Matt Reviews “Mr. Cao Goes to Washington”

Mr. Cao Goes to Washington is a documentary about Joseph Cao, the first Vietnamese American elected to congress.  After originally studying to be a Roman Catholic priest and later becoming an immigration attorney, Cao ultimately decided that he could have more of a positive impact in politics.  Cao ran for US Representative of his district in New Orleans when the democratic incumbent was under indictment.  Despite Cao’s largely left-leaning views, he affiliated himself with the Republican party, due to his adamant pro-life position.  Given the political turmoil of the time, the white Republican residents of the district saw a rare opportunity to unseat a Democrat and rallied behind Cao.  Although the district was African-American and historically extremely Democratic, Cao won the election handily, as voters had become disenfranchised and wanted change.

Shortly after taking office, Cao became the only Republican member of congress to vote in favor of an initial draft of the Obama health care reform bill, infuriating the other Republicans.  Later, when the revised bill came back from the Senate, Cao voted against the bill, citing fears about federal funding being used for abortions, infuriating the Democrats and President Obama.  The remainder of the movie deals with his difficult and ultimately ill-fated re-election campaign as he struggled to maintain his office with few allies or supporters.

Your first reaction to this film will be simply to laugh at Joseph Cao.  His naiveté is truly mystifying, and some of the things he says are just tragically hilarious.  (For example: He keeps a note from Obama welcoming him to Washington — which I’m sure is sent to all new members of congress — framed on his wall, and frequently refers to it as evidence of their legitimate friendship.)  As the film progresses, however, you come to realize that there is something more meaningful behind his greenness: a true Washington outsider, Cao may be the only man in congress that actually votes and acts on his conscience.  He honestly sees no reason to play political games or to vote strategically, and the tragedy comes when we realize that there is simply no place for a man like that in our current political system.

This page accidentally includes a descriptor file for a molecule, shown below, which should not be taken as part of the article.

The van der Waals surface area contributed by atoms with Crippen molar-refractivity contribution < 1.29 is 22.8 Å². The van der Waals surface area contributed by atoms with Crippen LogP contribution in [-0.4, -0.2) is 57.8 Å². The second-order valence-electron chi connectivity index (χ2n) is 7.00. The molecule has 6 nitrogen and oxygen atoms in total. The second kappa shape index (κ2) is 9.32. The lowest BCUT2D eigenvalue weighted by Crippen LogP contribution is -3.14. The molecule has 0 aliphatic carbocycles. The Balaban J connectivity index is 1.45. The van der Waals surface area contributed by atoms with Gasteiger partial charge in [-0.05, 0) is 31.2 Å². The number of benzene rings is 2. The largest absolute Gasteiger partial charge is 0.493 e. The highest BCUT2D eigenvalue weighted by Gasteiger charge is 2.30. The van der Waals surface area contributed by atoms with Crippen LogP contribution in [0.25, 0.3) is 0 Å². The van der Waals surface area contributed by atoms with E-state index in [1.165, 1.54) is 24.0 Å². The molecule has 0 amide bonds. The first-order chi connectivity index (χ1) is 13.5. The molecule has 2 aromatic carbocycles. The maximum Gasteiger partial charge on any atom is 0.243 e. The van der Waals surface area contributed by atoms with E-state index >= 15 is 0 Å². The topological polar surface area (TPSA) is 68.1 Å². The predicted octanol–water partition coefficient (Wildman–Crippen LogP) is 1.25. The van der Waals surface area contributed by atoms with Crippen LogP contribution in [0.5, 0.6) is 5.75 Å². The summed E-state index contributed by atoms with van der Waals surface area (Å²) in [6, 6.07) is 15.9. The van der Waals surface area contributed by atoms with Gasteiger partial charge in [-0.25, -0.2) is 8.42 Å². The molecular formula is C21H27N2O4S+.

The documentary lens of this film is highly successful.  The portrayal of Cao is at once unflattering and sympathetic.  We see his many faults, but we also see his considerable assets.  As a viewer, you will certainly find yourself laughing cruelly at some of the things that Cao says and does, but just as often you will find yourself wanting to protect him from the harshness of our government, harshness that Cao often appears to be blissfully ignorant of.  The film says just as much about all of us and what we have come to expect from our elected officials as it does about this one individual man.  Overall, the film is fair and honest, and as thought-provoking as it is entertaining.



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